Stanley StreetEdit

Stanley Street is one of the suburb's two secondary restaurant strips (with Victoria Street) and is often referred to as Sydney's first "Little Italy". However, the restaurants range from Japanese, Thai and Italian and the prices range from basic to moderate. There is an annual Italian Festival held here every June.

Victoria StreetEdit

Victoria Street is the other major cafe strip. Restaurants range from basic to upmarket. The majority of the cafes have outdoor seating. Several iconic restaurants are in this area, such as Tropicana and Bar Coluzzi.

File:HorizonApartments-Sydney-01.jpg

Inter-War ApartmentsEdit

Kurrajong, 138 Darlinghurst Road,Darlinghurst
Mont Clair, 347 Liverpool Street, Darlinghurst
Royal Court, 227 Crown Street, Darlinghurst
The Rutland, 381 Liverpool Street, Darlinghurst
Hillcrest, 114 Burton Street, Darlinghurst
The Savoy, 2-10 Hardy Street, Darlinghurst
Claridge, 28-30 Flinders Street, Darlinghurst
Ballina, 3-5 Darley Street, Darlinghurst
Portree, 2a Darley Street, Darlinghurst

The HorizonEdit

The Horizon, located in Forbes Street, Darlinghurst, is a 43-storey residential high rise building completed in 1998. It has a distinctive scalloped facade and is finished in rendered concrete. The building was designed by Sydney architect, Harry Seidler and is controversial in that it has caused major overshadowing of the surrounding area.

Commercial AreaEdit

Darlinghurst's commercial activity is centred on Oxford Street, and extends to Victoria Street, Flinders Street, Crown Street and Darlinghurst Road. There are a large number of cafés, restaurants and take-away food stores throughout Darlinghurst, as well as a large number of pubs and nightclubs, many of which are on Oxford Street. There is also a significant retail presence, including fashion retailers.

TransportEdit

Darlinghurst is well-served by public transport, with many bus routes from the Eastern Suburbs converging on Oxford Street prior to entering the central business district. The 380 bus between Circular Quay and Bondi Beach travels through Darlinghurst along Oxford Street. The 333 bus runs the same route but is an express service, only servicing major stops and all passengers must have prepaid tickets. The 378 bus between Railway Square and Bronte also travels through Darlinghurst along Oxford Street. The 392, 394, 396 and 399 buses also travel through the suburb on Oxford Street. Buses that travel through the centre of Darlinghurst are the 311 and the 389 buses.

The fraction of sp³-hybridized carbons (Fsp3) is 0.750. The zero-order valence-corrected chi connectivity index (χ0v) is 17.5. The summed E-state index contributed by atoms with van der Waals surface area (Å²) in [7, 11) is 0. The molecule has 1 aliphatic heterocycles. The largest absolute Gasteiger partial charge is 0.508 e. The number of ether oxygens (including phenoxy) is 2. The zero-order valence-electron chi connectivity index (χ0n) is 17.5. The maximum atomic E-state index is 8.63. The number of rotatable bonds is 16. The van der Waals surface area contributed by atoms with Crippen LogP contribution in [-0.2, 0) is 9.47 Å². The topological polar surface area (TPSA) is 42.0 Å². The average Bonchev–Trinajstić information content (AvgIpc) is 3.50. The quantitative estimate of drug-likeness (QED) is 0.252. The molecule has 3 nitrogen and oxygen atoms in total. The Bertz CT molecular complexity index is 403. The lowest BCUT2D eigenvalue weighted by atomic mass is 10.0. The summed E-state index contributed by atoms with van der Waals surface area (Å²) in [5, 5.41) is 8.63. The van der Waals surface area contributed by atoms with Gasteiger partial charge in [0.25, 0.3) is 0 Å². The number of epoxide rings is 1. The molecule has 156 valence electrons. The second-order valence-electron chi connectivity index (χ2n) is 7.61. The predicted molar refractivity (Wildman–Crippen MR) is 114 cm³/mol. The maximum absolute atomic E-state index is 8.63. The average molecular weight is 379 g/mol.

There are no train stations in Darlinghurst, however Kings Cross railway station on the CityRail Eastern Suburbs and Illawarra line is just over the northern border of the suburb. Museum station on the City Circle, is located just to the west of Darlinghurst, on the south-west corner of Hyde Park.

SchoolsEdit

File:CBD031-01.jpg

The Sydney Church of England Girls' Grammar School (now called SCEGGS Darlinghurst) was founded in 1895 in Victoria St, Darlinghurst, and moved to its current site in Forbes St, Darlinghurst, in 1901.

The Darlinghurst Public School is located in Womerah Ave, and was opened in 1884.

The Sydney Grammar School is located on College St, Darlinghurst, across the road from Hyde Park. This school is a boys-only private school, and opened in 1857.

The Marist College, Darlinghurst, on Liverpool St, has long been closed, and is now an apartment complex.

The National Art School of Australia, a specialist Art school in collaboration with Sydney TAFE, dates back to 1859.

ChurchesEdit

Darlinghurst has four functioning churches: God in the City, an Assemblies of God congregation affiliated with Christian City Churches; St. Pauls Lutheran congregation; St. John the Evangelist, an Anglican congregation; and the Church of Christ, Scientist.

St. Johns operates Rough Edges, a street outreach centre that functions as a cafe and drop-in centre. It provides a range of services to the local community, including the homeless. There is also a variety of smaller chapels and religious services attached to St Vincent's Hospital and other religious organisations in the suburb. The Sacred Heart Church on the corner of Darlinghurst Rd and Oxford St, a Catholic church, was closed in August 2005 as part of a controversial site redevelopment which will involve a campus of the Notre Dame University being built on its site.